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Ski film season is here but Warren Miller isn’t coming to a theater near you


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For passionate snow riders, the annual tours of ski flicks by Warren Miller Entertainment, Teton Gravity Research and Matchstick Productions mark the unofficial beginning of the ski season. This year will look a little different, though.

While fans of the genre can catch the TGR and Matchstick films this week at Denver-area showings, WME has decided not to tour its film this year because of COVID-19. In November, WME will stage three regional livestream “virtual” showings of “Future Retro,” the 71st Miller film.

If you thrive on the tribal vibe and celebratory buzz these films infuse when viewed in packed and rowdy theaters, TGR will mark its 25th year with the presentation of “Make Believe” at the Oriental Theater at 8 p.m. Thurs., Oct. 15 and 4 p.m. and 6:15 p.m. Sun., Oct. 18, with tickets priced at $20 ($10 for ages 16 and under). “Make Believe” was filmed in Aspen, Jackson Hole, Wyo., Montana, British Columbia and Japan. “Make Believe” also will be available on Teton Gravity Research TV and other streaming services beginning Oct. 20. Watch the trailer here.

“Huck Yeah,” the latest from Matchstick, will be shown at the temporary drive-in at Red Rocks Amphitheatre on Friday. Tickets, priced at $59.50 per vehicle, include a snack pack with popcorn, candy and soft drinks. Gates open at 6 p.m., with the show starting in the Lower South 2 parking lot at 7:30 p.m. It also will be shown at the Oriental Theater Nov. 17-18. “Huck Yeah” was filmed in Jackson Hole, Idaho, Alaska, Washington, British Columbia, California, Japan and Switzerland. “Huck Yeah” also will be available on iTunes and other digital platforms beginning Oct. 27. Watch the trailer here.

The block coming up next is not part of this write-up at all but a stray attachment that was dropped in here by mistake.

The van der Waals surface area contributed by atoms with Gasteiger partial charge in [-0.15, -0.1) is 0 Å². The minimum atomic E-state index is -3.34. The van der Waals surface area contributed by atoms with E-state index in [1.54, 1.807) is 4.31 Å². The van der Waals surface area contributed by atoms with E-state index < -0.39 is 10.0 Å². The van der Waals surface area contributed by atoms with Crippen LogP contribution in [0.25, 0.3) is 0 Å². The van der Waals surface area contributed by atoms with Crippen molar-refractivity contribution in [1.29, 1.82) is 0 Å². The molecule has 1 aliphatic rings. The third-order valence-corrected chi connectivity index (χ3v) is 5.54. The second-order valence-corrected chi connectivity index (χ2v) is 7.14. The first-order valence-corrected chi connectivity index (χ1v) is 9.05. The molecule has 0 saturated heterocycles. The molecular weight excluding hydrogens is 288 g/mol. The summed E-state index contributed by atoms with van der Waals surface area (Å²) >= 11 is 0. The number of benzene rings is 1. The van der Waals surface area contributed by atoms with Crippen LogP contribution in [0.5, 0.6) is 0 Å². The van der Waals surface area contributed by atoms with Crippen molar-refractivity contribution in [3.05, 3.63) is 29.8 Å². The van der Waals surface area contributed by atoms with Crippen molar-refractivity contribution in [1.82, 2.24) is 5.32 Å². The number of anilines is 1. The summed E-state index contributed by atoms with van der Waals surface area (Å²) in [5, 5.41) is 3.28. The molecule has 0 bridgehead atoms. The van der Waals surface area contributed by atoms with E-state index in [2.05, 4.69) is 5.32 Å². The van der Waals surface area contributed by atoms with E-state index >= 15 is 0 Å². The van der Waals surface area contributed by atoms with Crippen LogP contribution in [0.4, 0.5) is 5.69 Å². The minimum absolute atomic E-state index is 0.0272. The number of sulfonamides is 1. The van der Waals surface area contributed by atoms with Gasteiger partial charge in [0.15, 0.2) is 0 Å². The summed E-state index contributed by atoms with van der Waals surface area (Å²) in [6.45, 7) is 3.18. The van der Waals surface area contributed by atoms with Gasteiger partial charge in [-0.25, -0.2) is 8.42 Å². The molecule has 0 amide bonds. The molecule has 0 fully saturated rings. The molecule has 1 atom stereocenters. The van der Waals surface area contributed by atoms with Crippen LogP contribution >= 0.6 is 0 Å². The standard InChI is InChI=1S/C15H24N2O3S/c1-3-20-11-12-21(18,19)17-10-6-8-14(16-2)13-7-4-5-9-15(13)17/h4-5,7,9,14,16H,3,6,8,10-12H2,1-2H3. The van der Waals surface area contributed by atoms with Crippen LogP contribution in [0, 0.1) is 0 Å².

The communal nature of the ski film genre isn’t lost on Matchstick producer Ben Sanford, who got to see crowds respond when the film was shown in mountain town drive-ins last month.

For us as filmmakers, how we judge a movie is how an audience reacts to it in theaters,” Sanford said. “Seeing the reaction from the crowds from their cars, cheering a ski movie on, was huge for us because it was a stressful year to make a ski movie. Seeing it all pay off in a live-event setting was everything to us. There actually was cheering and honking of horns. A lot of people are saying they hope we do more drive-ins in the future.”

Great music is always a key component in ski films, of course, and that’s not lost in the drive-in experience. Viewers receive the soundtrack on their car stereos via an FM transmitter.

“The sound system is as good as your vehicle’s sound system, which for a lot of people is really good,” Sanford said. “And 100, 150 cars playing the movie simultaneously from the sound systems in their cars actually makes for a pretty unique viewing experience.”

Warren Miller, the company that created the genre, reliably sells out the Paramount in downtown Denver and the Boulder Theater for multiple shows year after year, and those …read more

Source:: The Denver Post – Sports

      

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